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Vocabulary in Context

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I’m a firm believer in giving meaning to vocabulary terms through context. This year I have yet to give my students a list of vocabulary words up front, have them define the words only to give a vocabulary quiz within the same week. In actuality, I haven’t given a vocabulary quiz at all, well a paper and pencil quiz.

When it comes to vocabulary, I ensure my students have engaged in some sort of task or problems solving situation. Through the process of completing the task or problematic situation I inquire if anyone knows a term for a particular idea. For example, when working with integers on a modified rekenrek, discussed in my Elementary and Middle I Thee Wed post, students discovered a white bead could be aligned with a red bead. This prompted me to ask, “Does anyone know what it’s called when you have a positive aligned with a negative?” The conversation of zero pairs and neutral came to life.

Vocabulary moments happen like that often. One of the best parts about it is, students record the term in their word wall, located in the back of their notebooks, with a definition developed by one of their peers. It is in language they understand and connected to an experience they’ve had. It also becomes a part of their math language as we continue to apply the idea of the terms. The definitions are reinforced this way.
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Our class word wall. All terms introduced this school year are defined by students with examples provided by students. Those written by me are terms defined based on students background knowledge.

Cool Games to Reinforce Vocabulary Developed Through Context
1. Vocabulary Swat
Record 4 vocabulary words on the board in a 4 quadrant manner. Call two students up to the board to stand on either side on the diagram. Provide an example or definition of one of the terms. Students try to be the first one to smack the correct term. Using fly swatters adds a level of excitement to the game.

2. It’s On The Word Wall
For this game, students number a half sheet of paper from 1 to 4. You secretly select a term from the word wall and give students 4 clues to determine the exact word you’ve chosen. The first clue is always, “It’s on the word wall.” With each clue, you want to get a little more specific to the characteristics or definition of the selected term.
Example:
Clue 1: It’s on the word wall.
Clue 2: It’s part of a whole.
Clue 3: It can be determined when converting a rational number to a decimal.
Clue 4: It never stops repeating.

3 Things I Learned from Hitting a Wall

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Last Thursday I hit a wall. After two weeks of working on writing expressions within small group rotation, I realized the kids were still missing it. Well actually, it was I who was missing it. With quiet time and prayer, reflection and conversations with my husband, I learned 3 key things.

1. I need to listen to what my students are saying.

My husband challenged me to ask my students what they felt was working for them and what wasn’t. When I inquired their opinion of small group, the responses were enlightening.

Students expressed they struggled with using Edmodo for numerous reasons. From login fumbles to computer hiccups to not understanding the layout fully which caused frustration among many.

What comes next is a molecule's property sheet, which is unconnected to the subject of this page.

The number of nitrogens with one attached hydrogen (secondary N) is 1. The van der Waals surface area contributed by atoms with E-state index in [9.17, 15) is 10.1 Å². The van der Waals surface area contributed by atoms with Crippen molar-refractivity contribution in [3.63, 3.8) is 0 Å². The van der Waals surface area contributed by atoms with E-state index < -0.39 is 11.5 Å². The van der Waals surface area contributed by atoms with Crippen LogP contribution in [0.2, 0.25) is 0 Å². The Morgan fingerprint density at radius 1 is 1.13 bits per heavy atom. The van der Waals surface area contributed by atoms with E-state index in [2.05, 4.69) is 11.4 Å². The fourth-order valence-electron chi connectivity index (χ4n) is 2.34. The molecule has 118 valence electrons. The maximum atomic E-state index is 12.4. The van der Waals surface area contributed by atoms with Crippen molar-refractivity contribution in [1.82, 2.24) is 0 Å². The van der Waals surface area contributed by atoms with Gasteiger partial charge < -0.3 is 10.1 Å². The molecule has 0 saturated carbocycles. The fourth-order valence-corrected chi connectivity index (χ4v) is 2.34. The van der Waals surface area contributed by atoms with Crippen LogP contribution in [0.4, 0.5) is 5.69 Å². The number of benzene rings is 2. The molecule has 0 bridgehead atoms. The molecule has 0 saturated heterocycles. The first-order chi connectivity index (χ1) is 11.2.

Not understanding the purpose of games was shocking to me. Although I felt I had discussed their purpose it still was not evident to the students. When I compared playing the games to completing 10-20 practice problems, many lightbulbs turned on.

The biggest aha moment was when the students said, “when we’re doing independent work we need someone right here (patting the desk next to them) to help us get there it!” Even with a mini-lesson and modifying the tasks, it still wasn’t enough for them to think through it without explicit guidance.

Solution: Be explicit with connections. List the learning targets for small group instructions so students know which one they are practicing. Showing them how the mini lessons connect to the independent practice by literally showing them the task ahead of time. Once the mini lesson is finished, I’ll show them how it is setup just like the task. My hope is that it’ll begin to build their confidence in the idea of “oh this is familiar or I can do this”. Gradual release…
And vary the technology. If they’re frustrated with one aspect, they’ll begin to surf the web for other things.

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2. It can take more than 21 days to break a habit.

It’s been 7 years of procedural teaching, where the correct answer was the only thing you needed to know. 7 years of synapses pathways carved out in their brains from doing the same thing over and over again. Although I knew this, it wasn’t until my quiet time that I finally accepted that fact.

We’ve been engaging in tasks, doing Number Talks, implementing the SMPs and yet they revert back to their old way of thinking. The bible says to change the way you thinking by the renewing of your mind. This renewing has to be daily and it takes time.

My goal of October to have students at the point of those who’ve had conceptual teaching for years had come and gone. The picture I painted in my mind had been splattered with red paint. It was time to paint a new picture.

3. I lost sight of the ultimate goal.

When I reflected and thought deeply about what caused my break down, I had a hard reality to face. In that moment, I cared more about what the naysayers would think rather than why the kids weren’t getting it. Ugh…

There are many teachers out there who believe if a student understands the procedure, they understand the concept. They feel conceptual understanding is pointless and look for opportunities to say “I told you so” when other practices seem to fail (purely my opinion). In my head there was someone watching me in the dark shadows ready to jump out and say, “Ha! Your way doesn’t work.”

Solution: Refocus on what’s important. They’re farther than they were at the beginning of the year, so you know they will continue to grow from where they are now.